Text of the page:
Apple is finalizing a deal to acquire Shazam, the app that lets you identify songs, movies, and TV shows from an audio clip, according to TechCrunch. The deal is reportedly for $400 million, according to Recode, which also confirmed the news.
For Apple, the obvious benefit of acquiring Shazam is the company’s music and sound recognition technologies. It will also save some money on the commissions Apple pays Shazam for sending users to its iTunes Store to buy content, which made up the majority of Shazam’s revenue in 2016, and drove 10 percent of all digital download sales, according to The Wall Street Journal.
A side benefit is if Apple decides to shut down the app, it will hurt competing streaming services like Spotify and Google Play Music, where Shazam sends over 1 million clicks a day, the WSJ reported. Shazam also has a deal with Snapchat. It’s unclear how the acquisition will affect any of these agreements.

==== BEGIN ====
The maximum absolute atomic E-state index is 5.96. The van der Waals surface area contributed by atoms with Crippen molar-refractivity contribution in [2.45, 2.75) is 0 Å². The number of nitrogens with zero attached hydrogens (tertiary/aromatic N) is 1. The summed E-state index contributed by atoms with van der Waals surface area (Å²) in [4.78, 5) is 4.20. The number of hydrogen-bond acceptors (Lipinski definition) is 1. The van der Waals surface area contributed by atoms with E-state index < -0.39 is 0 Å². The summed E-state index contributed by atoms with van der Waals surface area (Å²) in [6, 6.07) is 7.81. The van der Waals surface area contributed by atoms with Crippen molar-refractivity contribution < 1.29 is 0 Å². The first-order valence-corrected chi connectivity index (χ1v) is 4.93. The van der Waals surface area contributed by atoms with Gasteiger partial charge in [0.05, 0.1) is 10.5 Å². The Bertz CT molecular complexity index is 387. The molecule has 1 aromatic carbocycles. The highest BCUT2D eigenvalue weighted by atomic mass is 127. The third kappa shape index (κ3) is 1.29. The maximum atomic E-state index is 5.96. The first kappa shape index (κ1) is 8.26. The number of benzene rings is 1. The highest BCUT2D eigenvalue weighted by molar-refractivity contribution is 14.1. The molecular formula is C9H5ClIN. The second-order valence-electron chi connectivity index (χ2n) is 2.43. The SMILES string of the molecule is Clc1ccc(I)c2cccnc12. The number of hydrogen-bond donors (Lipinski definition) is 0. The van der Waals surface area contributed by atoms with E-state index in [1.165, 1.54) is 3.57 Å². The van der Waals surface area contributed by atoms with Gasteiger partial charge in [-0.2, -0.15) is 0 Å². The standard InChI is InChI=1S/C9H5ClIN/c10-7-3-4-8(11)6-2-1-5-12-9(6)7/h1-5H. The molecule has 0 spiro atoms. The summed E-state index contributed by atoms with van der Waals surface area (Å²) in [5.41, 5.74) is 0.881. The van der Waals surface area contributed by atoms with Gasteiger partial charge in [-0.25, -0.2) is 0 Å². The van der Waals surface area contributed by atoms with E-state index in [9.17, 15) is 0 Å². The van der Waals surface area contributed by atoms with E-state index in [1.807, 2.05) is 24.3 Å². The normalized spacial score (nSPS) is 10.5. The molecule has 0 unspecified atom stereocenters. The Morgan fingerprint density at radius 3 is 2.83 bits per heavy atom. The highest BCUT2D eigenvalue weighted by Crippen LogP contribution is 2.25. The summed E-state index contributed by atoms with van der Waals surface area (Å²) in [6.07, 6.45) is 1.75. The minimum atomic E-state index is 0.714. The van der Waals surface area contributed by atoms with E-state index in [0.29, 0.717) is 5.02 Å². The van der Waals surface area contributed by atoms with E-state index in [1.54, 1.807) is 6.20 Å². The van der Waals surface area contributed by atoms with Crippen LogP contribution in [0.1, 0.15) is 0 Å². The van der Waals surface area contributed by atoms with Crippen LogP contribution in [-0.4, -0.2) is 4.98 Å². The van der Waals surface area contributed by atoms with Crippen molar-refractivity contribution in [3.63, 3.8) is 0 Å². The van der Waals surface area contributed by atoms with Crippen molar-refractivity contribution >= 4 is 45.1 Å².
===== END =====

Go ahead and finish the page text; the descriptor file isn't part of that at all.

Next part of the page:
But the real benefit for Apple may come from Shazam’s augmented reality tech. Earlier this year, Shazam launched an augmented reality platform for brands, building upon the visual recognition technology it launched back in 2015. The technology lets users scan magazines, books, posters, advertisements, and other physical products which could then launch 3D animations, product visualizations, and 360-degree videos. If Apple wanted to, say, build its own version of Google Lens, this could be a good place to start. It would also build on the company’s existing ARKit efforts, which have made iOS a leading platform for AR developers.
With over 1 billion downloads, Shazam has been popular in its nearly 19 years of independence, but the company only pulled in $54 million in revenue in 2016, while losing $5.3 million in the year was a signal it still had a long way to go. Now as a part of Apple, turning a profit won’t be an issue.